In female fantasy, the ideal male just is. She could care less about the effort it takes for that man to become what he is, as long as he just is.

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The fact that many guys put in an effort to build that attraction and become that better man kills the ideal of organic attraction that most women want to maintain. The fact that something like “game” exists at all is even more damaging because it implies that there are some concrete formulas and methods that produce better results than others, killing the notion of “magical love” that they’d much prefer to cling to.

In the end, this all comes down to feelings. Women “feel” uncomfortable with inorganic models of sexual attraction. Game promotes an inorganic model of attraction by telling them that there is a formula that can increase a man’s appeal and that a woman can be drawn more reliably with practice and perfection of this formula. Therefore, game makes women feel uncomfortable.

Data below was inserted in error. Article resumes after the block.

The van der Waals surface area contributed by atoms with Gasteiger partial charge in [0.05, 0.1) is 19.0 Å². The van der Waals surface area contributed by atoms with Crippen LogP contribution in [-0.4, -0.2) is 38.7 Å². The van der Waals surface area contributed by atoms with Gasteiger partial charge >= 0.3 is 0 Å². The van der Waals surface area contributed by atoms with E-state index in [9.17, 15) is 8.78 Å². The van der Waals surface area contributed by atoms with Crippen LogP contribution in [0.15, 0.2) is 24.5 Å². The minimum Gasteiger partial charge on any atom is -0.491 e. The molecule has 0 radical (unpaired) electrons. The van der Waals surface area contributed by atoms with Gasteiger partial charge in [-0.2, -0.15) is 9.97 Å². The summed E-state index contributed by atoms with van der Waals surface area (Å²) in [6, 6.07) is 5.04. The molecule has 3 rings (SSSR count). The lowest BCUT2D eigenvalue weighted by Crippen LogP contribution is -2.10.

“Creepy” is the catch-all label used by women for that which makes them feel uncomfortable. Hence, game is creepy.

Women also do not like the idea of losing control. Girls want the ability to choose winners and losers in the sexual marketplace—this uncontested place in the mating game’s driver’s seat is, in their mind, their natural prerogative and right.

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When those winners (alpha males and guys who are just generally successful with women) and losers (dudes who don’t see much sexual success) start gathering on sites likes this in numbers and begin discussing and actually codifying how to do things, they begin to undermine that power women would like to keep.

It also becomes harder to tell which guys fit the “effortless attraction” model they idealize and spend most of their youth dreaming about and which guys merely look the part after a lot of effort. Girls would, generally, prefer to be able to make this distinction themselves, separating the more organic “naturals” from the others who had to work at it or are merely putting on a well practiced cover for weaknesses in their game that girls would otherwise readily see.